Dr. Carla Stecco is an orthopedic surgeon and professor of human anatomy and movement sciences at the University of Padova, Italy. She is a founding member of the Fascial Manipulation Association and of the Fascia Research Society. Her scientific activity is devoted to the study of the anatomy of human fasciae from a macroscopic, histological, and physio-pathological point of view. She has personally done over a hundred human cadaver dissections for research. She is the author of several books and more than a hundred and eighty peer-reviewed articles.
Lina Amy Hack, BS, BA, SEP, became a Rolfer® in 2004 and is now a Certified Advanced Rolfer (2016) practicing in Canada. She has an honors biochemistry degree from Simon Fraser University (2000) and a high-honors psychology degree from the University of Saskatchewan (2013), as well as a Somatic Experiencing® Practitioner (2015) certification. Hack is the Editor-in-Chief of Structure, Function, Integration.
Adstrum, Sue, Gil Hedley, Robert Schleip, Carla Stecco, and Can A. Yucesoy. 2017. Defining the fascial system. Journal of Bodywork and Movement Therapies 21:173-177.
Dawidowicz, Joanna, Natalia Matysiak, Sylwia Szotek, and Krzysztof Maksymowicz. 2016. Telocytes of fascial structures. In Wang, X., and D. Cretoiu (eds) Telocytes.
Advances in Experimental Medicine and Biology, vol 913. Springer, Singapore: 403-424.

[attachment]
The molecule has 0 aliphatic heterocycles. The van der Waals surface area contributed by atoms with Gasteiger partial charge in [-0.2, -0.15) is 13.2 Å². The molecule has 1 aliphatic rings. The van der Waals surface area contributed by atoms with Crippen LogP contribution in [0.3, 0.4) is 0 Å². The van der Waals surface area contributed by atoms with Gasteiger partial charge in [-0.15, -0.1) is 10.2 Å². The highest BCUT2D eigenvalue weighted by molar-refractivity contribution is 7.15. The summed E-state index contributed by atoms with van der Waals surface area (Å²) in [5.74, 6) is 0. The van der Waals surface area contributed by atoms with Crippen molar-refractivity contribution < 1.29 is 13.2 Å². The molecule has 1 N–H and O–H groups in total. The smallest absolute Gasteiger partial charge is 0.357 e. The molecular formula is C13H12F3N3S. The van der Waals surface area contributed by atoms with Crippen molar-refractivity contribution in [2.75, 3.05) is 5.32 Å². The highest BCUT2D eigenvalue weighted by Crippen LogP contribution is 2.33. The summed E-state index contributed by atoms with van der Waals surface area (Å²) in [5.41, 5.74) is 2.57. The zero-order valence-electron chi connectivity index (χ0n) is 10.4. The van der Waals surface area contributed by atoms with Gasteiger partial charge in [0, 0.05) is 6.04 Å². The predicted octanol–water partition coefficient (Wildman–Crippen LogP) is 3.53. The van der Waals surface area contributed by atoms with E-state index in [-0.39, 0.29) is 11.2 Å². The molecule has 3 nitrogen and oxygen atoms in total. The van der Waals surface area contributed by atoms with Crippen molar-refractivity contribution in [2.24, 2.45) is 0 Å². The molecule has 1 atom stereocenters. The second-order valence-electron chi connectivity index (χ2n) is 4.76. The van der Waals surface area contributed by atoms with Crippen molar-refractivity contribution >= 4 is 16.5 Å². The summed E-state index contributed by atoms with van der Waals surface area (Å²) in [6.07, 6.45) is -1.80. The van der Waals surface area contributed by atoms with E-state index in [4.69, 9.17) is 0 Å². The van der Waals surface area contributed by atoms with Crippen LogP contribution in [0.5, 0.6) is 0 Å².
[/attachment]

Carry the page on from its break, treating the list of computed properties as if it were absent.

Naldaiz-Gastesi, Neia, Ola A. Bahri, Adolfo López de Munain, Karl J. A. McCullagh, and Ander Izeta. 2018. The panniculus carnosus muscle: An evolutionary enigma at the intersection of distinct research fields. Journal of Anatomy 233(3):275-288.
Stecco, Carla, A. Porzionato, V. Macchi, C. Tiengo, A. Parenti, R. Aldegheri, V. Delmas, R. De Caro. 2006. A histological study of the deep fascia of the upper limb. Italian Journal of Anatomy and Embryology 111(2):105-110.
Stecco, Carla, O. Gagey, A. Belloni, A. Pozzuoli, A. Porzionato, V. Macchi, R. Aldegheri, R. De Caro, and V. Delmas. 2007. Anatomy of the deep fascia of the upper limb. Second part: Study of innervation Morphologie 91(292):38-43.
Stecco, Carla, Marco Corradin, Veronica Macchi, Aldo Morra, Andrea Porzionato, Carlo Biz, and Raffaele De Caro. 2013. Plantar fascia anatomy and its relationship with Achilles tendon and paratenon.Journal of Anatomy 223(6):665-676.
Stecco, Carla. 2015. Functional atlas of the human fascial system. New York: Churchill Livingstone Elsevier.
Stecco, Carla, and Robert Schleip. 2016. A fascia and the fascial system. Journal of Bodywork and Movement Therapies 20:139-140.
Stecco, Carla, Caterina Fede, Veronica Macchi, Andrea Porzionato, Lucia Petrelli, Carlo Biz, Robert Stern, and Raffaele De Caro. 2018. The fasciacytes: A new cell devoted to fascial gliding regulation. Clinical Anatomy 31(5):667-676.
fascia; fascial system; cadaver dissection; non-specific pain; fascia innervation; fascia research; superficial fascia; deep fascia; fibroblast; myofibroblast; fasciacyte. ■